All posts by amkerane

Western Upper Peninsula Center for Science, Mathematics, and Environmental Education Teaches Kids About Energy-Saving Habits

Mystery Solved Gazette 11.04
Dan Roblee/Daily Mining Gazette Children attending the Sherlock “Homes” Energy Detective family science night at the Portage District Library check water temperatures to test the success of ice-cube insulator engineering projects (from right, Elena Tsenova, Christina You, mom Cheryl Kiley and Joshua You).

Mystery solved: Sherlock ‘Homes’ event teaches energy-saving skills for all ages

The Western Upper Peninsula Center for Science, Mathematics, and Environmental Education along with the Houghton Energy Team and Michigan Tech hosted an event at the Portage Lake District Library to teach kids the importance of energy-saving skills.

 


Environmental Engineering Seminar: Toward New Age Modeling and Management of Nuisance Cladophora in the Great Lakes

Slime

Toward New Age Modeling and Management of Nuisance Cladophora in the Great Lakes
Monday, November 2, 2015
3 PM
202 Great Lakes Research Cener

Anika Kuczynski, Ph.D. Candidate, Department of Civil & Environmental Engineering, Michigan Tech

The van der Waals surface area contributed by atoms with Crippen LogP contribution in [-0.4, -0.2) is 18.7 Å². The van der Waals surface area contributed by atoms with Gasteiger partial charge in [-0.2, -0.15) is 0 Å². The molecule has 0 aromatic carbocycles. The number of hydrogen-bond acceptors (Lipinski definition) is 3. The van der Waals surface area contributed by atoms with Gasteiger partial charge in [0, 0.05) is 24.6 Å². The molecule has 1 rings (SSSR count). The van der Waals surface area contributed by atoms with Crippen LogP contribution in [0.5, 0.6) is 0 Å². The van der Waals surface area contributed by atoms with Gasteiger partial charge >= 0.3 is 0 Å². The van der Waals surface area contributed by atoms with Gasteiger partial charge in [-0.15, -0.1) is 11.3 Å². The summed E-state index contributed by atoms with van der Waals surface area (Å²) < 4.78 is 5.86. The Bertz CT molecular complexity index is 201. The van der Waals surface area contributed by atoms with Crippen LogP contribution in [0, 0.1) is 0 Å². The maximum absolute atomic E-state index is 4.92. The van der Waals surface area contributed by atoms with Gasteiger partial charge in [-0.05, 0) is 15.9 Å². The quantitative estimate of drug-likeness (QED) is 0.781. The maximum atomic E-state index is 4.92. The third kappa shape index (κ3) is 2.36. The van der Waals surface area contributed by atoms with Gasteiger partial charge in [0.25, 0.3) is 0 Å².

Abstract:

A native to the Great Lakes, Cladophora glomerata is a filamentous, green alga that has proliferated and caused nuisance conditions especially in the lower Great Lakes, both historically and in the 21st century. Depending on currents affected by wind speed and direction, algal mats may clog cooling and drinking water intakes or wash up on beaches. The decaying plant material produces offensive odors and provides favorable environmental conditions for hosting pathogens. While Cladophora was not the target for P abatement, which began in the late 1970s, its biomass levels appeared to decrease by the early to mid-1980s in Lake Ontario. With the return of nuisance conditions since the zebra and quagga mussel invasion and an altered system at hand, current field monitoring and modeling efforts are necessary to establish a new baseline understanding and appropriate management approaches in this new age. The objectives of this dissertation will be 1) to establish that there has, in fact, been a Cladophora resurgence in the Great Lakes and to quantitatively characterize that resurgence and management implications, 2) to define a phosphorus standard or substance objective for Cladophora management in the Great Lakes; and to demonstrate the application of linked hydrodynamic-phosphorus-Cladophora modeling to define management strategies in two case studies, 3) the Ajax, ON nearshore of Lake Ontario and 4) the eastern basin of Lake Erie.